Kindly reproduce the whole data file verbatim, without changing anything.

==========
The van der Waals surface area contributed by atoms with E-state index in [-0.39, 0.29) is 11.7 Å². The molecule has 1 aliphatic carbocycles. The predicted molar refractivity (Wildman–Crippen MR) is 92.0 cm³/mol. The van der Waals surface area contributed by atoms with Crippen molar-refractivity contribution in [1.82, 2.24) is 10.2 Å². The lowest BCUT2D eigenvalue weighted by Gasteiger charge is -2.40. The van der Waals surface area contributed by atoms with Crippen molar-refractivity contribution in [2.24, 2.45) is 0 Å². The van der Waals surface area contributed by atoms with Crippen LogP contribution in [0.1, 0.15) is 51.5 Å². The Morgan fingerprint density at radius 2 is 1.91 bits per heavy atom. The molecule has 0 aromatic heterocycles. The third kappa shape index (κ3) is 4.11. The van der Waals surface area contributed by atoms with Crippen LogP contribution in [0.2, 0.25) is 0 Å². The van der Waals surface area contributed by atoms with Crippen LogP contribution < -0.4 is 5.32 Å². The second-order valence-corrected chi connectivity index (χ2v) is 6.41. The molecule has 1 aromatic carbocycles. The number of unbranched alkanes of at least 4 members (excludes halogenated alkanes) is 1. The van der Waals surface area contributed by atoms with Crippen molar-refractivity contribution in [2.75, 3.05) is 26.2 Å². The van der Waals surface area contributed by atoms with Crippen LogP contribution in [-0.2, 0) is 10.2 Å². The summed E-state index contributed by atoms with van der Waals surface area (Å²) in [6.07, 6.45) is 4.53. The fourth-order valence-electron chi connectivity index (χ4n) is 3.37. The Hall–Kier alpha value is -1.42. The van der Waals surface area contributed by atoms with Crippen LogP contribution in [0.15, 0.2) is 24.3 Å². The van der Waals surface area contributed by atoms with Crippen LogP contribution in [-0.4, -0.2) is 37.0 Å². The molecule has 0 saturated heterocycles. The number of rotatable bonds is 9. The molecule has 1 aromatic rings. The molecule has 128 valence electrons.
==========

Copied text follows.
The van der Waals surface area contributed by atoms with E-state index in [-0.39, 0.29) is 11.7 Å². The molecule has 1 aliphatic carbocycles. The predicted molar refractivity (Wildman–Crippen MR) is 92.0 cm³/mol. The van der Waals surface area contributed by atoms with Crippen molar-refractivity contribution in [1.82, 2.24) is 10.2 Å². The lowest BCUT2D eigenvalue weighted by Gasteiger charge is -2.40. The van der Waals surface area contributed by atoms with Crippen molar-refractivity contribution in [2.24, 2.45) is 0 Å². The van der Waals surface area contributed by atoms with Crippen LogP contribution in [0.1, 0.15) is 51.5 Å². The Morgan fingerprint density at radius 2 is 1.91 bits per heavy atom. The molecule has 0 aromatic heterocycles. The third kappa shape index (κ3) is 4.11. The van der Waals surface area contributed by atoms with Crippen LogP contribution in [0.2, 0.25) is 0 Å². The van der Waals surface area contributed by atoms with Crippen LogP contribution < -0.4 is 5.32 Å². The second-order valence-corrected chi connectivity index (χ2v) is 6.41. The molecule has 1 aromatic carbocycles. The number of unbranched alkanes of at least 4 members (excludes halogenated alkanes) is 1. The van der Waals surface area contributed by atoms with Crippen molar-refractivity contribution in [2.75, 3.05) is 26.2 Å². The van der Waals surface area contributed by atoms with Crippen LogP contribution in [-0.2, 0) is 10.2 Å². The summed E-state index contributed by atoms with van der Waals surface area (Å²) in [6.07, 6.45) is 4.53. The fourth-order valence-electron chi connectivity index (χ4n) is 3.37. The Hall–Kier alpha value is -1.42. The van der Waals surface area contributed by atoms with Crippen LogP contribution in [0.15, 0.2) is 24.3 Å². The van der Waals surface area contributed by atoms with Crippen LogP contribution in [-0.4, -0.2) is 37.0 Å². The molecule has 0 saturated heterocycles. The number of rotatable bonds is 9. The molecule has 1 aromatic rings. The molecule has 128 valence electrons.